Rams' replacements look to be mirror images
Updated: Saturday April 21, 2001 11:36 PM
ST. LOUIS (AP) -- The first of the St. Louis Rams' three first-round picks reminds the team of the guy he's replacing.
General manager Charley Armey compared defensive tackle Damione Lewis, taken with the 12th overall pick on Saturday, with D'Marco Farr. Farr, a speedy inside pass rusher who made the Pro Bowl in the Rams' Super Bowl season in 1999 was released after an injury-plagued 2000 season.
A plus for the Rams is that Lewis, who had 15 1-2 sacks in his career at Miami, weighs 297 pounds. Farr, who has since retired, was undersized at 280 pounds.
"If you can imagine what D'Marco was for us when he was healthy, that's what Lewis is," Armey said. "This guy, 25 pounds heavier, moves with the same quickness."
The Rams, who allowed an average of 29 points per game last year, stayed in the defensive mode the rest of the first round. They took Arizona State linebacker Adam Archuleta, who'll be a strong safety in the NFL, with the 20th pick, and selected 297-pound Ohio State tackle Ryan Pickett with the 29th pick.
The 12th pick came from the Kansas City Chiefs in a deal for backup quarterback Trent Green on Friday, and the 29th pick came from Tennessee in a trade for defensive end Kevin Carter.
Earlier Saturday, they filled another hole on defense when they acquired six-time Pro Bowl cornerback Aeneas Williams from the Arizona Cardinals for second- and fourth-round picks.
"We're moving in the right direction," Armey said.
They filled their most obvious need with two of the picks. They also released the other starter at tackle last year, Ray Agnew, although they re-signed him at a lower price.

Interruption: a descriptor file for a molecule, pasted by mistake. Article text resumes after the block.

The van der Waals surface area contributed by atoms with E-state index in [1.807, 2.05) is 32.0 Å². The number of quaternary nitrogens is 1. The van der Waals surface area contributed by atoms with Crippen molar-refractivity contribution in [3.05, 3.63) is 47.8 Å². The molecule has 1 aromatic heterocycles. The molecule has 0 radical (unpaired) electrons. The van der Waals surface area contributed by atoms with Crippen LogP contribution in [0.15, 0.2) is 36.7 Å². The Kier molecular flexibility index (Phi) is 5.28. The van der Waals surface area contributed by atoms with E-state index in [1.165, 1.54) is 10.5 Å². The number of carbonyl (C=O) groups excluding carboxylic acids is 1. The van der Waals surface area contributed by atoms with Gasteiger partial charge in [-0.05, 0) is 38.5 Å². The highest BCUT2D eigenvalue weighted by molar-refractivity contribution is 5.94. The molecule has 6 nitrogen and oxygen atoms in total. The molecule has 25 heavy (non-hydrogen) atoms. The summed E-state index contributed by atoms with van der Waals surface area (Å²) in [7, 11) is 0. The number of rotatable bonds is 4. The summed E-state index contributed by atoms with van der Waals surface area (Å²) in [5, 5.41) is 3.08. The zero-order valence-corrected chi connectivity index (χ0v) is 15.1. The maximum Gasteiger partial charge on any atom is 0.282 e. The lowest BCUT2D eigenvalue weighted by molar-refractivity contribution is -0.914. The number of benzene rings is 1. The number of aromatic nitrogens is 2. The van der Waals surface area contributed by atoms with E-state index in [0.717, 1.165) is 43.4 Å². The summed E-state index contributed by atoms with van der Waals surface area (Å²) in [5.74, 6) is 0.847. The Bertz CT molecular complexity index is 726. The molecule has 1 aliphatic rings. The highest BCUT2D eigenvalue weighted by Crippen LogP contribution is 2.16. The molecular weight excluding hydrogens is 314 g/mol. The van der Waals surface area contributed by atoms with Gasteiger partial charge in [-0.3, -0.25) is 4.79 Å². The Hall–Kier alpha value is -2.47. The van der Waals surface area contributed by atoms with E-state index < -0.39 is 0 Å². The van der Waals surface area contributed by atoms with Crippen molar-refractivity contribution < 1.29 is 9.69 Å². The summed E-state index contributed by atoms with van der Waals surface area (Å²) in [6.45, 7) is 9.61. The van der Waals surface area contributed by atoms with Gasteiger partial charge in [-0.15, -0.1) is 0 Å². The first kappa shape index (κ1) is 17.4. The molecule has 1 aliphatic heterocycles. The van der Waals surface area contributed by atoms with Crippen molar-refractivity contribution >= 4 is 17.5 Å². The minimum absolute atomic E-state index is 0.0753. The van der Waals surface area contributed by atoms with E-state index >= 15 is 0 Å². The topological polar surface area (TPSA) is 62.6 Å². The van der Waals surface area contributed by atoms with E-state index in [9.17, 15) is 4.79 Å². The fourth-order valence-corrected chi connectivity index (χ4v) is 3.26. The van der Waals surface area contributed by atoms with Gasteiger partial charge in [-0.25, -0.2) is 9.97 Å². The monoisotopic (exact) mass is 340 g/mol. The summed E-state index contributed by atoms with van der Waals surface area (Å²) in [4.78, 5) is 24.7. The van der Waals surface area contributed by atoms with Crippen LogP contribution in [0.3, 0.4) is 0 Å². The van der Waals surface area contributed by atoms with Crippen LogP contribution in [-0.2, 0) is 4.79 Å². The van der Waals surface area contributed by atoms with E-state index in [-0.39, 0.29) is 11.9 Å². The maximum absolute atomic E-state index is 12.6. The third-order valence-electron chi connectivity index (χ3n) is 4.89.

Lewis, who had 42 starts at Miami, was the third defensive tackle taken. He didn't mind going after Florida's Gerard Warren and Georgia's Richard Seymour during an early run on meat and potatoes linemen. Warren went on the third pick to Cleveland and Seymour was the sixth pick by New England.
"I actually felt good," Lewis said. "I knew there were some guys that were ahead of me and it was good to see them go so early because I knew sooner or later it would be me."
Lewis compared his style to that of Warren Sapp, who also went to Miami.
"I know I play a lot like Warren Sapp," Lewis said. "The guys that came from Miami were taught to play upfield and cause havoc in the backfield, and that's pretty much what I brought to the game."
The Rams were a bit concerned when Florida State defensive end Jamal Reynolds went to Green Bay and Miami linebacker Dan Morgan went to Carolina on the two picks before Lewis. They also would have taken either of those players, if they were still on the board.
"We were worried," Armey said. "There were a lot of defensive players going off the board pretty rapidly."
The Rams identified Lewis, who had 3 1-2 sacks his senior year and runs a 4.84 40-yard dash, as a prospect a while ago. New defensive coordinator Lovie Smith coveted him, and line coach Bill Kollar went to Miami twice to work him out.
Lewis missed two games with a stress fracture on the little toe of his right foot last year, but the Rams aren't concerned about the injury.
"It's almost completely healed," Armey said. "Our doctors feel there won't be a problem, and if it ever did develop a problem it'd be short-term and easy to fix."
The Rams believe Archuleta, who's 6-foot and 209 pounds, is in the mold of Tampa Bay's John Lynch, an AP All-Pro the last two years. Head coach Mike Martz said he was the best tackler in the draft.
"Linebacker is just something I did in college," Archuleta said. "I had to play that role and I was able to make a lot of plays, but it's time for that move and I'm looking forward to it."
Archuleta impressed at the combine in February when he did 31 repetitions of 225 pounds in the bench press. He has a best of 430 pounds in the bench and 565 in the squat.
"Most of the offensive linemen didn't bench 225 31 times," Armey said. "He's very strong and explosive."
Archuleta said he's in the weight room six or seven times a week.
"That's what I do, that's me," he said. "I knew in order to get where I wanted to be, I had to put in the time."
Pickett, 21, left Ohio State after his junior year. He started all three years for the Buckeyes and although more of a run-stuffer he had three sacks last year.
"He's just really a baby," Armey said. "His voice hasn't changed yet."
Pickett, the sixth defensive tackle taken in the first round, was surprised to be taken by the Rams because he hadn't heard from them.
"I feel very confident in my ability," Pickett said. "I have been playing all my life and I'm not one to sit back and watch."